She said: "Through feedback from customers, we understand the challenges that they are facing in the future. And this system will make it truly possible to do a 'lot size one'. So you can produce just one item in a batch, not just (through) the software, but also the hardware."

Besides large companies, this new system will also benefit SMEs, as they can run and switch different processes, such as assembly and inspection, on the same line easily within the same day, noted Ms Tan.

Mr Ponnambath, a former mechanical engineer, programmer and lecturer, founded the company in 2011, out of his passion for all things related to technology.

The company began by providing automated manufacturing systems to a multinational corporation (MNC) which manufactures ink cartridges. It strives to get itself onto the approved vendor list of a new MNC client each year as it grows its customer base.

Within four years, the firm has grown its client base and services, as well as acquired a new factory and expanded its engineering department.

Annual revenue grew to a peak of S$5.9 million in 2014, before dipping in 2015 and 2016 when some projects from its key clients were put on hold.

Not one to mull over adversity, Mr Ponnambath huddled his team together during the lull period to brainstorm and work on new products to address market needs, as well as to develop new customers.

That was how PixCell and SmartMove were born.

He said: "We cannot quantify by number but I think what we have achieved in that two years is much more than what we have achieved in any other years in terms of business because we have expanded our product offering on our own and we have gotten two new customers. For us, it is not translated onto the balance sheet yet, but it was a very significant achievement for us in 2016."

It took a year to come out with the first prototype of the smart manufacturing system, which went through many refinements, he said.

The biggest hurdle during the journey lies in changing people's mindset in how they view things, he noted.

Mr Ponnambath said: "People have a very routine way of thinking. They always know that a conveyor that moves this way must be stopped.

"When I tell people that there are no stoppers or sensors - it is radical thinking. People thought it may not work. How do you make something stop without a stopper? Because they have been so familiar with a certain way of working, bringing in new things requires a paradigm shift."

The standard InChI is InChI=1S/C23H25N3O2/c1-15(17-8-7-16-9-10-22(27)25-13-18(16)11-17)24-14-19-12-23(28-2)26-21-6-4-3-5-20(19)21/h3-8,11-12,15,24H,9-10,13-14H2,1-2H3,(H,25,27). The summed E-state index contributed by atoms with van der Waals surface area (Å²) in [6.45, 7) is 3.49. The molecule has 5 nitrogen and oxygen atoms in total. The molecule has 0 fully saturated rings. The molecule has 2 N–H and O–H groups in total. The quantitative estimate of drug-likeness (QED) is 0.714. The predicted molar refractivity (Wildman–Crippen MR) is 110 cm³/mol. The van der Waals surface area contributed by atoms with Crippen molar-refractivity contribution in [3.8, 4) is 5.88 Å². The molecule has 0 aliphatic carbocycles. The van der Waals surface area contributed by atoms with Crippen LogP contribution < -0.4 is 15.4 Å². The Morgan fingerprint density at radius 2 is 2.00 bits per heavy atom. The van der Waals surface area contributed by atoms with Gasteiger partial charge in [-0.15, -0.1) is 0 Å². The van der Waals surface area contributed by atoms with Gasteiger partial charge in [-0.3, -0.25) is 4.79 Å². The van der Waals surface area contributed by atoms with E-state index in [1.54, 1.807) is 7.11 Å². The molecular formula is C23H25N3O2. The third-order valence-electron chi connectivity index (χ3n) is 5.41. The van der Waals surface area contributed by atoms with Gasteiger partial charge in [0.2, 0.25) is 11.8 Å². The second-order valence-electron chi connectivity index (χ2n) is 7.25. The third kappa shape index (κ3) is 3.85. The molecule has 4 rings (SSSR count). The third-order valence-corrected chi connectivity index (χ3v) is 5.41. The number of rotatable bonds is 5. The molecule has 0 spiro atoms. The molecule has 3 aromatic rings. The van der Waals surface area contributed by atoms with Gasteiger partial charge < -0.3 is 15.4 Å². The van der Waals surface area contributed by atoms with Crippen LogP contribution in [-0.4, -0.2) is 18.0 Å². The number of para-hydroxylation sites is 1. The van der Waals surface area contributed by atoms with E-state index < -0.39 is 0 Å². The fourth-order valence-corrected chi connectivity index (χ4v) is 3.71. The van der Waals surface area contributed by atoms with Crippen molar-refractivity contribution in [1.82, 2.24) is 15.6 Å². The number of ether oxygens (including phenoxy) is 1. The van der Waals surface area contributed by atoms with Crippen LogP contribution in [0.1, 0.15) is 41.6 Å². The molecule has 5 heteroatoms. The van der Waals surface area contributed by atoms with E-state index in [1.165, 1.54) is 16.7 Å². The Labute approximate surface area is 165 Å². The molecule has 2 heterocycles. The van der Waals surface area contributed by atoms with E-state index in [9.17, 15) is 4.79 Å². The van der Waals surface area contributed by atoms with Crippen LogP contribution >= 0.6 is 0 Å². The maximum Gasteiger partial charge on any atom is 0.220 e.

The most challenging in terms of technology was in designing and developing the cart, he said.

"This cart needs to be very versatile, it has to be completely autonomous, and it can move by itself following a certain program or at a certain speed. At the same time, it has to go through many different traffic junctions," said Mr Ponnambath.

Nevertheless, the team managed to iron out the kinks and finally arrived at the current version, for which they filed for a patent in 2016. The patent is pending.

Now, the company is ready to commercialise the product and response from its current customers has been encouraging, said Mr Ponnambath.

The company is currently in talks with several local and overseas firms which are keen to adopt the smart system and some overseas MNCs are also interested to partner with the company to produce the system.

Although the fruit is now ripe for the picking, work on the next generation system has started. Mr Ponnambath aims to fortify it with better features like improved accuracy using vision camera, internal positioning system and space-saving features.

"When you have passion, you will find time and energy for it," he said.

This is one of the 15 finalists of the Emerging Enterprise Award. Read about the others here: Emerging Enterprise 2017